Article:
Sewage pumping stations can be designed to be durable and resistant to corrosion, ensuring a long service life. As sewage pumping stations are important to maintaining good sewage systems then a long life is crucial.
Common Issues with Sewage Pumping Stations
Some common issues that can arise in sewage pumping stations are often around sewage pump maintenance. These include:
Clogs or blockages
Clogs or blockages in the wet well can cause the pumping station to malfunction, leading to backups and overflow of raw sewage, which can be both unsanitary and environmentally damaging.
Even though pumps are made to minimise the risk of blockages, there is still potential for them to occur. Fats, oils, or any other waxy deposits that are flushed down the drain can solidify and clog up the pumping chambers. If this happens nothing will be able to get through, leading to toilets backing up. Usually, you will be able to smell sewage odour before the toilets start backing up if you do smell this, the best thing to do is call a professional immediately.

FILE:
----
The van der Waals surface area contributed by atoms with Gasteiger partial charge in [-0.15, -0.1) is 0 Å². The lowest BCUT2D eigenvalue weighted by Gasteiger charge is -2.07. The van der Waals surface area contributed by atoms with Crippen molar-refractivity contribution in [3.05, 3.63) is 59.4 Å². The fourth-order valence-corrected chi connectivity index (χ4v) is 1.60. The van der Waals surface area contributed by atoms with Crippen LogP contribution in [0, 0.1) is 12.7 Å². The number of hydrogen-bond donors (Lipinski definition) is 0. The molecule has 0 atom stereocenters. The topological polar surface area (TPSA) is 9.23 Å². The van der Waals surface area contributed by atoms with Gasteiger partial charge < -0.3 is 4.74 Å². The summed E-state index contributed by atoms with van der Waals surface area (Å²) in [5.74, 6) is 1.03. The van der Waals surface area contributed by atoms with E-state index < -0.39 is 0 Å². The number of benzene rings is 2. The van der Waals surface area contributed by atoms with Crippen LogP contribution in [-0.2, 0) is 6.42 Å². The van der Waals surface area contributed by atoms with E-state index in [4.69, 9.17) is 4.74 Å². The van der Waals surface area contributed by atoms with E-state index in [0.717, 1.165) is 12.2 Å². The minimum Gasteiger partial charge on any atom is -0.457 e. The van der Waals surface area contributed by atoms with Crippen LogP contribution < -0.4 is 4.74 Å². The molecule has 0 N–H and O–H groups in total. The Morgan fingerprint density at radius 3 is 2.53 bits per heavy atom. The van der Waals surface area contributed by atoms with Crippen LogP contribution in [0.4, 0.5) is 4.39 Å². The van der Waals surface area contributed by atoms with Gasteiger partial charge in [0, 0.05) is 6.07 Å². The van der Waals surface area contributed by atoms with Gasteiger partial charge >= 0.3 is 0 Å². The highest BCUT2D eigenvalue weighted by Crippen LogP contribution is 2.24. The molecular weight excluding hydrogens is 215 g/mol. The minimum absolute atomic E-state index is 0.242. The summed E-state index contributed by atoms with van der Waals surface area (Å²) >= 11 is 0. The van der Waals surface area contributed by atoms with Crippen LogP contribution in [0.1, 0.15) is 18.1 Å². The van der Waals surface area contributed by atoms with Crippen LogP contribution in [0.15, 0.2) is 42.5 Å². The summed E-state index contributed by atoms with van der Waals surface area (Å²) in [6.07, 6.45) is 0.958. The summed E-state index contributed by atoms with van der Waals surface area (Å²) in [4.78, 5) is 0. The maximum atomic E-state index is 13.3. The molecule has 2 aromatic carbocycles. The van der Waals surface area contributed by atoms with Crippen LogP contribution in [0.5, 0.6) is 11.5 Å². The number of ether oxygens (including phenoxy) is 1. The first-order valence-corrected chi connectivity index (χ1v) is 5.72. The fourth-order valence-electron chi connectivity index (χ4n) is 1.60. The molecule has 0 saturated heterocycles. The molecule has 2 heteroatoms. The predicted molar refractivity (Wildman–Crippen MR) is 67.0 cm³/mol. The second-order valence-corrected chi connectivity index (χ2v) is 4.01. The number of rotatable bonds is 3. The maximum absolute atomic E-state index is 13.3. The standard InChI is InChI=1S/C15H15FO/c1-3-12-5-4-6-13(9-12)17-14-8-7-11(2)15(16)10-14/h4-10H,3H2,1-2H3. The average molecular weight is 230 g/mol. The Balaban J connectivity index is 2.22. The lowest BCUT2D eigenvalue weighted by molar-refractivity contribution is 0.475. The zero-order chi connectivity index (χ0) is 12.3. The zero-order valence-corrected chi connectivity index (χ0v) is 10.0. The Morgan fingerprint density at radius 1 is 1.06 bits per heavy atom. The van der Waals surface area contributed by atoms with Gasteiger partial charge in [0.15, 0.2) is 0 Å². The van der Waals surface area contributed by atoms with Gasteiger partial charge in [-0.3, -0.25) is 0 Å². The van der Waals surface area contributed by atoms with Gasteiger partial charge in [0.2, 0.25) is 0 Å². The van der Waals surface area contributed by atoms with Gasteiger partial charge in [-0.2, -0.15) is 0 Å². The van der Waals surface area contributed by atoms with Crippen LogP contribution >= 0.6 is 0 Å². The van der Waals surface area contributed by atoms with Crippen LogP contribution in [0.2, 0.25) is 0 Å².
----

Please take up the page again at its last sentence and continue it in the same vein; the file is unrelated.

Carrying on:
Pump Not Turning On
This can be caused by various things including debris jamming the impeller, the pump not getting enough electricity, a blockage in the pump which can mess up the electrics or the pump may just be broken.
Pump Not Turning Off
Usually, this will be due to the control float switch, sometimes it gets stuck in the wrong position causing the pump to stay switched on. If there is an unusual spike in your electricity bills, it could be a sign that your pump is not switching off.
Problems with the control systems
Sometimes there can be problems with the control systems that cause the sewage pumping station to malfunction or even shut down.
Wear and tear on the pumps